eGovernment in Africa: Promise and Practice

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Abstract

e-Government has already arrived in Africa, though it is essentially an imported concept based on imported designs. There are growing numbers of e-government projects, some of which are contributing to public sector reform and delivering gains of efficiency and/or effectiveness across a broad agenda. However, this positive picture must be set alongside significant challenges. e-Government is only slowly diffusing within Africa because of a lack of 'e-readiness for e-government' that can be charted along six dimensions. There is widespread recognition that this challenge must be met by strategic building of national infrastructure. Where e-government projects are introduced, they mainly end in failure; either partial or total. To address this tactical challenge, stakeholders must be sensitised to the large gaps that often exist between project design and African public sector reality. These large `design - reality gaps' can be seen to underlie failure. They arise particularly because e-government concepts and designs have their origins in the West; origins that are significantly different from African realities. Some best practices are outlined that may help to close design - reality gaps and, hence, may help to improve project success rates. This will only happen, though, if they too are appropriate to African realities.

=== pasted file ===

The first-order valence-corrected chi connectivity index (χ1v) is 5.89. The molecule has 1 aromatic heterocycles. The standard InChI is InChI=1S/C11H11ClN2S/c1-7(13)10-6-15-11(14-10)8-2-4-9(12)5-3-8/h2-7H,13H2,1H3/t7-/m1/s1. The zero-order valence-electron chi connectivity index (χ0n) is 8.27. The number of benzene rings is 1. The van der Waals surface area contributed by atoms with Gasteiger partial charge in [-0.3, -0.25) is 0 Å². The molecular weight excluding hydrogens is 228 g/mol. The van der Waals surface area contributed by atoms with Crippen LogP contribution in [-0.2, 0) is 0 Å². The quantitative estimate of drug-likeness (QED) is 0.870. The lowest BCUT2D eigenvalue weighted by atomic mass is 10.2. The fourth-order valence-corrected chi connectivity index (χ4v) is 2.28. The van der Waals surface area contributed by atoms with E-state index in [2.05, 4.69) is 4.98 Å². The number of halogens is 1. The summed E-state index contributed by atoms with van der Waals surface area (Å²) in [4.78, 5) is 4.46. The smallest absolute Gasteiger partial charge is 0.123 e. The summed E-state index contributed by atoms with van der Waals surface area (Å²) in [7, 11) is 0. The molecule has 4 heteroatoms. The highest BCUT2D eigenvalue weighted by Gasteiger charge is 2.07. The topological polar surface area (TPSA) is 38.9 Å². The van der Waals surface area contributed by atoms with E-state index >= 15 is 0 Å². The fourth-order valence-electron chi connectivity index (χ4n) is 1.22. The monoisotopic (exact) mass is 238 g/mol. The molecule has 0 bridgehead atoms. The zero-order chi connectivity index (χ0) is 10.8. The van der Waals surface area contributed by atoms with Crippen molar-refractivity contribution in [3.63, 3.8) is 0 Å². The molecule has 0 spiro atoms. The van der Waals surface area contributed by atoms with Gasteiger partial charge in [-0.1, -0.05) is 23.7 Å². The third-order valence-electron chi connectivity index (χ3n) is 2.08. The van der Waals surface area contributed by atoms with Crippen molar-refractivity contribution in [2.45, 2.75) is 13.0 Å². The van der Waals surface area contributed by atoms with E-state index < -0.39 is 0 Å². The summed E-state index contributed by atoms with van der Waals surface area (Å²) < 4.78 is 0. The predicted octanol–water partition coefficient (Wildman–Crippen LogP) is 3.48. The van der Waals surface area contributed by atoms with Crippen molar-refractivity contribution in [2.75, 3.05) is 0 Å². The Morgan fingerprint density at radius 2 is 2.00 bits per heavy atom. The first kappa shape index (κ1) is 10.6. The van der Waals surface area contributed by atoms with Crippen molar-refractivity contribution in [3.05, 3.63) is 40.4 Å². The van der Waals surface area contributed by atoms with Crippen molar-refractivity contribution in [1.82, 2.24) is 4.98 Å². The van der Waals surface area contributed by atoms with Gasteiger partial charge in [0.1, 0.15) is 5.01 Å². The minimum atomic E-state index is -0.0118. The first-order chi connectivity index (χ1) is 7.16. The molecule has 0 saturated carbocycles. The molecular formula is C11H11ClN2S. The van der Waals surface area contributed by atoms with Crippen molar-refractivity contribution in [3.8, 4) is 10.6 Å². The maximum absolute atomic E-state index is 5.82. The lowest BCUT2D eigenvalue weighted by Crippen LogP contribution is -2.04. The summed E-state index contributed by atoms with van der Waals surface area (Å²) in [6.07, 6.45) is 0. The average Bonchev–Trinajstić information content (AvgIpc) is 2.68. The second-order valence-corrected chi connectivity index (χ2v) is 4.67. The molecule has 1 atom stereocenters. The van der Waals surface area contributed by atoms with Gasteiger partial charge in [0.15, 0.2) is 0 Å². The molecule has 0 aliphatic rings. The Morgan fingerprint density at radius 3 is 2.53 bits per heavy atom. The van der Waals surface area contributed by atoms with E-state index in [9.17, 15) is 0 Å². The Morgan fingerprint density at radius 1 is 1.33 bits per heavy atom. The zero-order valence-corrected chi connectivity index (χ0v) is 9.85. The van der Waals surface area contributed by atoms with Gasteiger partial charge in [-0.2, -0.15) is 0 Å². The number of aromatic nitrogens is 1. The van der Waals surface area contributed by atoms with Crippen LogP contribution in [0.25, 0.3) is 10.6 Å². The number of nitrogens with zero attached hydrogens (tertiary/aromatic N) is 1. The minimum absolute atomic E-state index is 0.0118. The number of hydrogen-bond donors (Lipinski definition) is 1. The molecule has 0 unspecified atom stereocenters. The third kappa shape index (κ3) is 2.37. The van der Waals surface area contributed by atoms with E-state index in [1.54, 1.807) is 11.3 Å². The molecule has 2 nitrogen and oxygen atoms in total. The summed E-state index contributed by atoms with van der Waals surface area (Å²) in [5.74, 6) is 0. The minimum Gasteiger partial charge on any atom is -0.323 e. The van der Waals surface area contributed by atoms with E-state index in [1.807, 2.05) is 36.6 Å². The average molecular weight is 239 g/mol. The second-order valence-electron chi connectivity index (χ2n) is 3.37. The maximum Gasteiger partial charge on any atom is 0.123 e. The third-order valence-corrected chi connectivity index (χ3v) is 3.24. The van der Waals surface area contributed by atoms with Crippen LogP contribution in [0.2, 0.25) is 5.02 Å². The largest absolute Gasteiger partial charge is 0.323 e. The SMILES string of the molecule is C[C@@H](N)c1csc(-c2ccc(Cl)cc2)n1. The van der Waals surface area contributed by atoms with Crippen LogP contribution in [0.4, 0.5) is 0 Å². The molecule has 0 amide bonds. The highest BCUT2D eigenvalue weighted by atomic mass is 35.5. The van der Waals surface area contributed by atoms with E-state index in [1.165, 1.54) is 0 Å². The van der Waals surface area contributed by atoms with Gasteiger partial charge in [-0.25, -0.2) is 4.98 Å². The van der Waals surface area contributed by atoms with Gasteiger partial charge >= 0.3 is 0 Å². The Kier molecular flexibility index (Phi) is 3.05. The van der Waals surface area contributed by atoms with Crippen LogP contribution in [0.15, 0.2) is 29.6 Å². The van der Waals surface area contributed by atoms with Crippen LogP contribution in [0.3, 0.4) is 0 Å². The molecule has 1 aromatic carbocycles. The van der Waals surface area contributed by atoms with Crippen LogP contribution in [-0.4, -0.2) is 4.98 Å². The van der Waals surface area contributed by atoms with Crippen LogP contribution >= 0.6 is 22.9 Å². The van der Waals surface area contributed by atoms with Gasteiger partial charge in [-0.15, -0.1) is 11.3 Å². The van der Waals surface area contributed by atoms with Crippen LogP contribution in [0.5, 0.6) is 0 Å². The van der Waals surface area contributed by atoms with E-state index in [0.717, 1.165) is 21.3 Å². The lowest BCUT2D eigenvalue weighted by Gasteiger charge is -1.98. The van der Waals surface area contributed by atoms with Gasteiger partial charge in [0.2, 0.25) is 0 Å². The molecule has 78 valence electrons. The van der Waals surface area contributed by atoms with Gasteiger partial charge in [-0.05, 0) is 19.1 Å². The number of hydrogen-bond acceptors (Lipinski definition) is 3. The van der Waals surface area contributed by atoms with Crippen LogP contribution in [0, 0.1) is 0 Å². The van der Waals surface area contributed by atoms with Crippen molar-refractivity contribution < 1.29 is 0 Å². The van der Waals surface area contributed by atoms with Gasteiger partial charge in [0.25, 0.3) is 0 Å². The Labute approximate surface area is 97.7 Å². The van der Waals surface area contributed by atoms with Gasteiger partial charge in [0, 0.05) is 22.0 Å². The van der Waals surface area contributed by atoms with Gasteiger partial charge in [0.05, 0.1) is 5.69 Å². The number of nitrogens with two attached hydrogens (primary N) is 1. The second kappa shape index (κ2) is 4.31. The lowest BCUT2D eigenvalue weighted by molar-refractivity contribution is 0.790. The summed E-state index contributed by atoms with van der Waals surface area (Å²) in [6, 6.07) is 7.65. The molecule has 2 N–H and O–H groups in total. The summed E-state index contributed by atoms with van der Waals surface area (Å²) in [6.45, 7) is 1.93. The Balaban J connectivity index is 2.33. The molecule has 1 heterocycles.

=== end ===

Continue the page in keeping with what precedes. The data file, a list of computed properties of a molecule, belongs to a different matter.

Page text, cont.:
Original languageEnglish
Pages (from-to)97-114
JournalInformation Polity
Volume7
Issue number2-3
Publication statusPublished - 2003

Research Beacons, Institutes and Platforms

  • Global Development Institute

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